Steve Reich: Drumming
It is unquestionably a superb performance of what is one of the most important works in the minimalist canon – the rhythmic detail is made to sound perfectly natural and the interlocking shapes and slow shifts of colour are beautifully managed.
One will not find a better representation of Drumming on disc.
Following their acclaimed 2004 Cantaloupe debut, Sō Percussion has completed an entirely new recording of Steve Reich’s epic Drumming, made in an entirely new way. This is the first recording of its kind, in which the 4 members of Sō perform all nine separate percussion parts while joined by the singers of Reich’s own ensemble. The result is a direct, precise sound, with a clarity that illuminates this landmark piece. This CD brings the percussion world’s Beethoven 9th into the 21st century.
For Sō Percussion, the reasons to play Steve Reich’s Drumming are simple: it is exhilarating to perform, it is elemental yet intelligent, and it is fun to share with audiences. The other story, however, is an evolutionary approach to musical composition. Although every note of Drumming rocks, its existence is due to the composer’s tireless search for new modes of musical expression.
For Reich, Drumming was both a refinement of past techniques and a departure for new ones. Most importantly, he wanted audiences to hear all of the processes that make the music what it is. One rhythm permeates the entire piece. At the beginning, two players dramatically build that rhythm up one note at a time. This is a bold statement: Many other composers of Reich’s generation worked very hard to construct layers of mind-boggling complexity in their music.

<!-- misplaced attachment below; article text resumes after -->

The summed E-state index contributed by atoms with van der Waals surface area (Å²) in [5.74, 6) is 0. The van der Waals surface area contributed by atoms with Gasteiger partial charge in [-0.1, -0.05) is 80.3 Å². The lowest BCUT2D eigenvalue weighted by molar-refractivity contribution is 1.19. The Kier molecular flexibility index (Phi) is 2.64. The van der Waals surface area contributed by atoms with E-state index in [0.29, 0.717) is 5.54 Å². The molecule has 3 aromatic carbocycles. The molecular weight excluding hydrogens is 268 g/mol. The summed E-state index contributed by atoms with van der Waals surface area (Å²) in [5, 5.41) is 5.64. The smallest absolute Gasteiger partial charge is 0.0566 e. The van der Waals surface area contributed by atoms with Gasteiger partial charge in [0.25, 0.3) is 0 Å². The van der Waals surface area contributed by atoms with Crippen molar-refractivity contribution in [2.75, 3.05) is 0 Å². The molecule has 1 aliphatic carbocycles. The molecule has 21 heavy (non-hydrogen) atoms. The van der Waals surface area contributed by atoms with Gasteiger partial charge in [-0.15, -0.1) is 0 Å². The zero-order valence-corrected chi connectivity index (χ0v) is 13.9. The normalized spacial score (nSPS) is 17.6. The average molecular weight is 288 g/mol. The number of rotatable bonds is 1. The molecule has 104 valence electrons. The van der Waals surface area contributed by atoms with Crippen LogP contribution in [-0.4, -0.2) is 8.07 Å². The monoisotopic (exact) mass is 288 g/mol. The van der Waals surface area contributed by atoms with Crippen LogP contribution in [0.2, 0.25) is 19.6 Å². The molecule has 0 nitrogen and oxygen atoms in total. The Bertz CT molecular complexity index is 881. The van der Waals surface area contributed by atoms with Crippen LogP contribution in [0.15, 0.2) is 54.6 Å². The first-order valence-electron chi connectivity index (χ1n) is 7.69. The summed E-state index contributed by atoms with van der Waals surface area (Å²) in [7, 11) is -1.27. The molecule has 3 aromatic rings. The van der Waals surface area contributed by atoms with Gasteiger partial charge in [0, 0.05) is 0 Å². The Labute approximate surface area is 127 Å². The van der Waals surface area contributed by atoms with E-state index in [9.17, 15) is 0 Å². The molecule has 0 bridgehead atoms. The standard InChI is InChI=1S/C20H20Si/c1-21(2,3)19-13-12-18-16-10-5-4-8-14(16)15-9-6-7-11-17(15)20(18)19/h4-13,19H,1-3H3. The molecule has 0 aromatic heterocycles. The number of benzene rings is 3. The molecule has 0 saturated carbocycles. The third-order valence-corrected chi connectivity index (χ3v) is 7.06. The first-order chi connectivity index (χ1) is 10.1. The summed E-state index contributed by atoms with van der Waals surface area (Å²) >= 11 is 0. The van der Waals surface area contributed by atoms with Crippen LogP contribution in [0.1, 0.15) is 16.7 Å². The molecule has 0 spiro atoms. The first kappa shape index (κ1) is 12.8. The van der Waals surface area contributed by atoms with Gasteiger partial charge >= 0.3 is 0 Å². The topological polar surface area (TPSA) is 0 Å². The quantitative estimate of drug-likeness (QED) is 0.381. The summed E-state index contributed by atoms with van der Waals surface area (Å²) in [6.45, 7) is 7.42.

Once this rhythm builds up, one player starts moving slightly faster than the other. The result sounds at first like a musical train wreck, but gradually a new rhythm emerges, which is really the same rhythm set in different places. Other musicians then begin picking out patterns from this grid. These patterns move through three different instrument families (drums, marimbas, glockenspiels), and gradually up four octaves over the course of an hour.
Reich’s study in Africa enabled him to write music that had to be percussion music. Its ecstatic grooves communicate directly, without pretense. Drumming captures the immediacy of that experience, and gives us a reference point for work still to come.
– Adam Sliwinski